Kosovo Serbs Barricades Roads in Against Their Peaceful Protests (Pictures)
Graffiti on the road referring to the 1999 U.N. resolution 1244 is seen in front of the barricades in the village of Rudare near the town of Zvecan July 31, 2011. Serbs vowed to press on with roadblocks and stop NATO's KFOR peacekeeping force from proceeding until Kosovo agrees not to station its police and customs officers at the sensitive border posts. REUTERS

NATO has confirmed that extra troops are being sent to Kosovo after a week of violence between the government and members of the Serbian minority.

Despite fears that the situation had deteriorated, on Tuesday, talking about the Alliance's move, NATO spokeswoman Carmen Romero said the reason for the deployment was to relieve NATO forces already engaged in maintaining security in the north of the country.

Romero however refused to provide further information on the exact number of troops being sent but the Reuters news agency said 600 German and 100 Austrian troops from Kfor's reserve battalion would be deployed.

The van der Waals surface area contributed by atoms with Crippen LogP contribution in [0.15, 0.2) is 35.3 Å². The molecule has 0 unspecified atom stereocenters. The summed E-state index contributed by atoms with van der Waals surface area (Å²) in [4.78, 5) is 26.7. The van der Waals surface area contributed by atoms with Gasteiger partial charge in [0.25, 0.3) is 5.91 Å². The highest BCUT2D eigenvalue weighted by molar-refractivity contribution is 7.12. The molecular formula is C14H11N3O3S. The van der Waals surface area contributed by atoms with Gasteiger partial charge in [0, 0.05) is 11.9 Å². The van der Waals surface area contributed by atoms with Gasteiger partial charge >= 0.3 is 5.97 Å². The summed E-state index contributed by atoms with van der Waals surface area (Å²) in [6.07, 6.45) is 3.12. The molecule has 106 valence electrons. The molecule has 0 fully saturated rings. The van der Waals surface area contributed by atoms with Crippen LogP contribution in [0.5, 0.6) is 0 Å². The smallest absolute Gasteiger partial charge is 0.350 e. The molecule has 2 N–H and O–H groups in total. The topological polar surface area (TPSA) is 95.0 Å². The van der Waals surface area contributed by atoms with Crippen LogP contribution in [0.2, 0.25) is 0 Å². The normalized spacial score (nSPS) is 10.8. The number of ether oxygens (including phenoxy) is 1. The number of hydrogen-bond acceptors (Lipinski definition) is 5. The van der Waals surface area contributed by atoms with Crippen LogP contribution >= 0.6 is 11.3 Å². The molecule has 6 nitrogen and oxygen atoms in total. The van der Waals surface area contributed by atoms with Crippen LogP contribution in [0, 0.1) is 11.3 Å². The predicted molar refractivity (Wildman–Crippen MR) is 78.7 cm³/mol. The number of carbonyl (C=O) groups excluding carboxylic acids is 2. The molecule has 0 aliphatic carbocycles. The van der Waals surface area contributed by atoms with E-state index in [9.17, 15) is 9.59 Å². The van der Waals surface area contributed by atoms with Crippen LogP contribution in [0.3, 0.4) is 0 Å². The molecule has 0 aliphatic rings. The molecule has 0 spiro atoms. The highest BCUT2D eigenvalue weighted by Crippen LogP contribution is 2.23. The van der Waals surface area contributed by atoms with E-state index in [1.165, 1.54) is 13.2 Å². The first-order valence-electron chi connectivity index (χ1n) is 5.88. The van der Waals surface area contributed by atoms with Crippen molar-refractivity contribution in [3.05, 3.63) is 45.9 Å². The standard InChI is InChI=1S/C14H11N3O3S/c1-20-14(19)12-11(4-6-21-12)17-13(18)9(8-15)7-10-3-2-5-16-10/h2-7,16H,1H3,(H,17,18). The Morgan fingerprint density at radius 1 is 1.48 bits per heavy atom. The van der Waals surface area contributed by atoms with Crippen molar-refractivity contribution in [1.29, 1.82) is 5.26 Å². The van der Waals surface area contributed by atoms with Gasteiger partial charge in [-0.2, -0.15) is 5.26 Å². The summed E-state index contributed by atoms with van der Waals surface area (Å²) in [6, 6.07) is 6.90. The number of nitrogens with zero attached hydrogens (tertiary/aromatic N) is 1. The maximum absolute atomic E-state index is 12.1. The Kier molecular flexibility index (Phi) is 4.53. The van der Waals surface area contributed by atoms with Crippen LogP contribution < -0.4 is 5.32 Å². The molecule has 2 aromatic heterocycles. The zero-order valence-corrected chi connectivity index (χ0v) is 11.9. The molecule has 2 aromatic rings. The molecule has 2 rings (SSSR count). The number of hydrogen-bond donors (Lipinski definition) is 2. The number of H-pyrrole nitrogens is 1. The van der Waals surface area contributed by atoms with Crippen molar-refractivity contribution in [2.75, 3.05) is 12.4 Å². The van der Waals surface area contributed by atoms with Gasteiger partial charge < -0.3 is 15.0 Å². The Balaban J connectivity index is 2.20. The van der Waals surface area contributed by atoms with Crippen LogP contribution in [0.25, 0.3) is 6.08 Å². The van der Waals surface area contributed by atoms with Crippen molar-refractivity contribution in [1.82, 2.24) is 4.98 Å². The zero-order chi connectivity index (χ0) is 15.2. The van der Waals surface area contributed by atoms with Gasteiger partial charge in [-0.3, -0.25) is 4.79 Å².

According to reports from the BBC, violence was once again reignited after the government sent ethnic Albanian police to enforce a ban on Serbian imports, which led to an angry group of Serbian militants put fire and subsequently demolish a border post.

Other reports also suggest that the militants fired at NATO peacekeepers sent to restore order, while a policeman was also killed during the attack.

Previously, the border posts had been guarded by ethnic Serb police, whom the government in Pristina accused of failing to intercept imports from Serbia, currently subjected to a ban.

The ban was implemented following Belgrade's decision to ban imports from Kosovo after it declared independence from Serbia in 2008.

NATO still has 6,000 troops stationed in Kosovo, after they were deployed 12 years after during the war with Serbia.

Figures suggest that 60,000 ethnic Serbs still reject Kosovo's independence from Serbia, which also does not recognize Kosovo's independence.